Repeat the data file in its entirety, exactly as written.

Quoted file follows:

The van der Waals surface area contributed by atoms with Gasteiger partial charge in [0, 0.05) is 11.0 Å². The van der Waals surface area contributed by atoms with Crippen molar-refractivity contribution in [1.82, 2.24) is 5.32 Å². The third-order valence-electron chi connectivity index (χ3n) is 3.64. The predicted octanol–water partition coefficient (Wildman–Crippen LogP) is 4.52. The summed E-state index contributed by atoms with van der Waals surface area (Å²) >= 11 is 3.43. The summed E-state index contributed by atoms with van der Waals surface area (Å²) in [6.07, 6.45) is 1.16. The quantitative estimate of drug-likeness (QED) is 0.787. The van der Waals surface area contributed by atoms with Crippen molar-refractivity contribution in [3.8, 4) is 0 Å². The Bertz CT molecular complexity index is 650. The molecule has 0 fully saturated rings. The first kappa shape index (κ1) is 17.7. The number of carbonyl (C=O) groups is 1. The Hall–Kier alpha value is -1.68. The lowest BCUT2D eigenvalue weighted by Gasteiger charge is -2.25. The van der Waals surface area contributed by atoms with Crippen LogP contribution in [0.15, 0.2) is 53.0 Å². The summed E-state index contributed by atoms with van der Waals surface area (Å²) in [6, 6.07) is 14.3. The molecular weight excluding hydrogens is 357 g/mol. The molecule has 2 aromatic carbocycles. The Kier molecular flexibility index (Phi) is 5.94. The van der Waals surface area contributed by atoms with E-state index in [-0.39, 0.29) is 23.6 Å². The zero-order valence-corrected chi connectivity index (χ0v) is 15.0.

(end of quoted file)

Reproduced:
The van der Waals surface area contributed by atoms with Gasteiger partial charge in [0, 0.05) is 11.0 Å². The van der Waals surface area contributed by atoms with Crippen molar-refractivity contribution in [1.82, 2.24) is 5.32 Å². The third-order valence-electron chi connectivity index (χ3n) is 3.64. The predicted octanol–water partition coefficient (Wildman–Crippen LogP) is 4.52. The summed E-state index contributed by atoms with van der Waals surface area (Å²) >= 11 is 3.43. The summed E-state index contributed by atoms with van der Waals surface area (Å²) in [6.07, 6.45) is 1.16. The quantitative estimate of drug-likeness (QED) is 0.787. The van der Waals surface area contributed by atoms with Crippen molar-refractivity contribution in [3.8, 4) is 0 Å². The Bertz CT molecular complexity index is 650. The molecule has 0 fully saturated rings. The first kappa shape index (κ1) is 17.7. The number of carbonyl (C=O) groups is 1. The Hall–Kier alpha value is -1.68. The lowest BCUT2D eigenvalue weighted by Gasteiger charge is -2.25. The van der Waals surface area contributed by atoms with Crippen LogP contribution in [0.15, 0.2) is 53.0 Å². The summed E-state index contributed by atoms with van der Waals surface area (Å²) in [6, 6.07) is 14.3. The molecular weight excluding hydrogens is 357 g/mol. The molecule has 2 aromatic carbocycles. The Kier molecular flexibility index (Phi) is 5.94. The van der Waals surface area contributed by atoms with E-state index in [-0.39, 0.29) is 23.6 Å². The zero-order valence-corrected chi connectivity index (χ0v) is 15.0.